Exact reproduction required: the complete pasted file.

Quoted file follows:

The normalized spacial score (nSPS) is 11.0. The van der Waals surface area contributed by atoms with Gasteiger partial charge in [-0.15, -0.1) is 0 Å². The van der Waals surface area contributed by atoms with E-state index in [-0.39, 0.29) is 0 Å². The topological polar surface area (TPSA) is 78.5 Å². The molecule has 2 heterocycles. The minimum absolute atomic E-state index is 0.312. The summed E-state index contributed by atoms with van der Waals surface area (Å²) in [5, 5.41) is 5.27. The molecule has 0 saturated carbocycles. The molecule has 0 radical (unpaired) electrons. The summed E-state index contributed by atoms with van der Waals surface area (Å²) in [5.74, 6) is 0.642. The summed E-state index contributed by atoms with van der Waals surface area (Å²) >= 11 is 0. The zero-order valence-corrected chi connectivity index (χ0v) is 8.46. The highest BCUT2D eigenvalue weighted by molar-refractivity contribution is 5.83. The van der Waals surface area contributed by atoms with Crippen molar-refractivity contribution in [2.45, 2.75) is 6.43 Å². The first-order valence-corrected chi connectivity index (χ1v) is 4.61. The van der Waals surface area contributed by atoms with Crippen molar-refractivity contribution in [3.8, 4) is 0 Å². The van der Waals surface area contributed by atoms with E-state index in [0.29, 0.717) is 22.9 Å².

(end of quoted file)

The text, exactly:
The normalized spacial score (nSPS) is 11.0. The van der Waals surface area contributed by atoms with Gasteiger partial charge in [-0.15, -0.1) is 0 Å². The van der Waals surface area contributed by atoms with E-state index in [-0.39, 0.29) is 0 Å². The topological polar surface area (TPSA) is 78.5 Å². The molecule has 2 heterocycles. The minimum absolute atomic E-state index is 0.312. The summed E-state index contributed by atoms with van der Waals surface area (Å²) in [5, 5.41) is 5.27. The molecule has 0 saturated carbocycles. The molecule has 0 radical (unpaired) electrons. The summed E-state index contributed by atoms with van der Waals surface area (Å²) in [5.74, 6) is 0.642. The summed E-state index contributed by atoms with van der Waals surface area (Å²) >= 11 is 0. The zero-order valence-corrected chi connectivity index (χ0v) is 8.46. The highest BCUT2D eigenvalue weighted by molar-refractivity contribution is 5.83. The van der Waals surface area contributed by atoms with Crippen molar-refractivity contribution in [2.45, 2.75) is 6.43 Å². The first-order valence-corrected chi connectivity index (χ1v) is 4.61. The van der Waals surface area contributed by atoms with Crippen molar-refractivity contribution in [3.8, 4) is 0 Å². The van der Waals surface area contributed by atoms with E-state index in [0.29, 0.717) is 22.9 Å².